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What are temporary cash flow loans?
Temporary cash flow loans are not a specific loan product — the term simply describes any small business financing used to cover a business’s cash flow shortages. The best loan for temporary cash flow will depend on a business's unique needs. For a good fit, business owners will want to consider the type of loan, the amount of money it provides and the period of time over which it’s repaid.
Often, a temporary cash flow loan will be different from a loan used for large, one-time purchases such as real estate or a piece of equipment. As long as future cash flow is expected to increase, meeting a one-time temporary cash flow need is often best met by short-term financing options. These may include a business line of credit or term loan of 12 months or less.
Solve your temporary cash flow problems with OnDeck.
OnDeck offers two funding options that can be used to help relieve cash flow crunches. An OnDeck Line of Credit is a good fit for longer-term cash flow issues. For one-time business needs and opportunities, an OnDeck Term Loan can be used similarly to a short-term cash advance.
OnDeck Line of Credit
A revolving credit line you can draw from 24/7 to receive funds within seconds.*
- Credit limits from $6K - $100K
- Flexible repayment terms of 12, 18 or 24 months
- Great for ongoing cash flow needs
OnDeck Term Loan
A one-time lump sum of cash with an eventual option to apply for more.
- Loan amounts from $5K - $250K
- Repayment terms up to 24 months
- Great for one-time investments in your business
Where can a small business find a temporary cash flow loan?
Temporary cash flow loans can come from a handful of business funding providers, including:
Because most small businesses already have a relationship with a bank due to their business checking account, banks are commonly the first place many think to look for short-term loans that can be used to cover a cash flow shortage.
Some financing companies specialize in a type of business funding called invoice factoring. This refers to when a business “sells” its outstanding invoices, otherwise known as its accounts receivable for an upfront sum of money. Generally, that amount is 85% of the value of the invoices. Once the invoice is paid, the business will get the remaining amount, less the interest that has accrued since the money was issued.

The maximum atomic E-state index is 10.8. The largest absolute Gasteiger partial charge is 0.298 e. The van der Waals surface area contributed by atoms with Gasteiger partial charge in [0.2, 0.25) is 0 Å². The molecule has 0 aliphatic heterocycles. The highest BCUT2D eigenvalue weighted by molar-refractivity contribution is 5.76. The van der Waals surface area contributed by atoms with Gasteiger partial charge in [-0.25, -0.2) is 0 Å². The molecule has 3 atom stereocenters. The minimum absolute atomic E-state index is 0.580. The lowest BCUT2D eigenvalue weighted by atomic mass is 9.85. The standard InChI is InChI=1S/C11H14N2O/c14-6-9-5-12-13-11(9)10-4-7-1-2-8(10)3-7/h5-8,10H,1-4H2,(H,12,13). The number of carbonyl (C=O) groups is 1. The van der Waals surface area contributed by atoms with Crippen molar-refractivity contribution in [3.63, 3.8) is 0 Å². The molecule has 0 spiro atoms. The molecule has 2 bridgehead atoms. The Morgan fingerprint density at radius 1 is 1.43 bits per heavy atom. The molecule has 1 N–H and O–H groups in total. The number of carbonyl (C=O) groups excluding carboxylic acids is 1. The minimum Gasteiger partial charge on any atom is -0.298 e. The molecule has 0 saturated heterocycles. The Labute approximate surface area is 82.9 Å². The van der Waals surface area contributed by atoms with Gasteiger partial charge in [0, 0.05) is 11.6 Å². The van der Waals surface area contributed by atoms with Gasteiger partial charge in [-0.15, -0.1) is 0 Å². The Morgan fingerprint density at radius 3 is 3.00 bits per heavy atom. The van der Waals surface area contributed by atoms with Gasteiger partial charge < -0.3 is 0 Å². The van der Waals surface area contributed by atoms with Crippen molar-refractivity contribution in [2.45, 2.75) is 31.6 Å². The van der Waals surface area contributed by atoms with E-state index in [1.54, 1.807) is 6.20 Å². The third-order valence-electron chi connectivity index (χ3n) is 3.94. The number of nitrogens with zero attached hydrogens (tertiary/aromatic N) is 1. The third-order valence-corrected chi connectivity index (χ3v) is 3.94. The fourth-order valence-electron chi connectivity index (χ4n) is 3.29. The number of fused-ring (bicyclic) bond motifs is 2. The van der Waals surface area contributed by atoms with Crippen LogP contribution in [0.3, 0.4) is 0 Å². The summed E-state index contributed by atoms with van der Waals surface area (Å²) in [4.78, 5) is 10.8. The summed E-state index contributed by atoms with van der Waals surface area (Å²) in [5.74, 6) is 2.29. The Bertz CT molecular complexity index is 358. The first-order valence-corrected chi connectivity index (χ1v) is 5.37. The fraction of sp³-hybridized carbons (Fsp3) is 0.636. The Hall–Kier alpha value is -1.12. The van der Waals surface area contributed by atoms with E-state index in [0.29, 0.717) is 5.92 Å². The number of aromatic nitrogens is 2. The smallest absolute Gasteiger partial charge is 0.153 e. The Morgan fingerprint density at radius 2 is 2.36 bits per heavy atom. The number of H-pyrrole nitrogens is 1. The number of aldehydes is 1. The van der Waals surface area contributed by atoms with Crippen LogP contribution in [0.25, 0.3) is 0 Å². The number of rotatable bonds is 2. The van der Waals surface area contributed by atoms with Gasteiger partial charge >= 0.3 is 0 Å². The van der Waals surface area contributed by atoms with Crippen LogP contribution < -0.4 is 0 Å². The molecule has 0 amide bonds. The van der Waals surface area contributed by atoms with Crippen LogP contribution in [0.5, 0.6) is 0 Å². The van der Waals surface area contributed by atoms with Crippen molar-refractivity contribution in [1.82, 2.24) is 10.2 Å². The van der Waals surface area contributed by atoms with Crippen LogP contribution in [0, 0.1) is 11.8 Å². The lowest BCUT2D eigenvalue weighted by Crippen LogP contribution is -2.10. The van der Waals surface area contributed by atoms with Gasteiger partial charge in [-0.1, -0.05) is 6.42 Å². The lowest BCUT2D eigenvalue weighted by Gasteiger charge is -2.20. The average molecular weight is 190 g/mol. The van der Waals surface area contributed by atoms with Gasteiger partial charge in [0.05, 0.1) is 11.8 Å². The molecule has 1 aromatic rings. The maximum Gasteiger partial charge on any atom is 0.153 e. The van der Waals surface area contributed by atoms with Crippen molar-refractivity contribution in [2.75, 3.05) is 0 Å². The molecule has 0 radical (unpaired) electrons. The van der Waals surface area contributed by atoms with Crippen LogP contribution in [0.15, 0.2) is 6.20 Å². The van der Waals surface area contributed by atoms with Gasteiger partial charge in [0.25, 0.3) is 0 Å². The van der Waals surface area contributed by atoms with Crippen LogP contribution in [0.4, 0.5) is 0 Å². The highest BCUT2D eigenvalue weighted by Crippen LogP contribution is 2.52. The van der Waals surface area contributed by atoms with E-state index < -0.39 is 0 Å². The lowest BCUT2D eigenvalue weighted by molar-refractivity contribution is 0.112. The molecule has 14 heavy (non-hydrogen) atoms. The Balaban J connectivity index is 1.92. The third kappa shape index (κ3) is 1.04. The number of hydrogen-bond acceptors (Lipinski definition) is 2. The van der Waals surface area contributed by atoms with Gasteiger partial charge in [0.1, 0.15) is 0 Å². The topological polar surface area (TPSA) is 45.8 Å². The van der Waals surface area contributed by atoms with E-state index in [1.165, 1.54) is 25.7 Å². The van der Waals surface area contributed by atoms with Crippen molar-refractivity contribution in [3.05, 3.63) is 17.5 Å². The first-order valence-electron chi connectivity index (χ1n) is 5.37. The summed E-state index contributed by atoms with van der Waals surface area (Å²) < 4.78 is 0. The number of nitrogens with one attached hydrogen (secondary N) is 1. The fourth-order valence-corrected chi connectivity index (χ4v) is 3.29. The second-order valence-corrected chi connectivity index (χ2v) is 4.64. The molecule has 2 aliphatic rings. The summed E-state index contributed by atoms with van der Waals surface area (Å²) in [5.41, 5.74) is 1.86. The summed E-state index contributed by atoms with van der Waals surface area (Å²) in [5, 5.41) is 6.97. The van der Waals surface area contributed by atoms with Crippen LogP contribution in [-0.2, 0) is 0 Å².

Online lenders, like OnDeck, can provide a faster and more convenient way to apply for and receive the amount of cash a business needs when they need to free up some working capital.
Vendors and suppliers
For small businesses that are on good terms with their vendors and suppliers, trade credit may be an option to help with temporary cash flow. A business can negotiate pricing and payment terms to work with the seasonality of their business.
What’s the best type of loan for temporary cash flow?
There are a number of different business funding options available to help small businesses free up working capital and improve their cash flow. The “best” type is whichever is best for the business’s specific needs and options. Here are a few of the most common ways business owners work through cash flow problems.
Short-term business loan
A short-term business loan is one of the most common ways businesses boost short-term cash flow. With this type of funding, the business receives a lump sum of money and pays it back (with interest) over several months or a few years.
Business line of credit
With a line of credit, a business receives a specific amount of available credit to draw from as operational expenses arise. As the money is repaid, the available credit replenishes for the business to draw from again without reapplying.
Business credit card
While not considered a loan, business credit cards are the most common type of financing used to bridge temporary cash flow gaps. It’s just important that the business not take on so much debt that it inhibits the business’s cash flow in the future.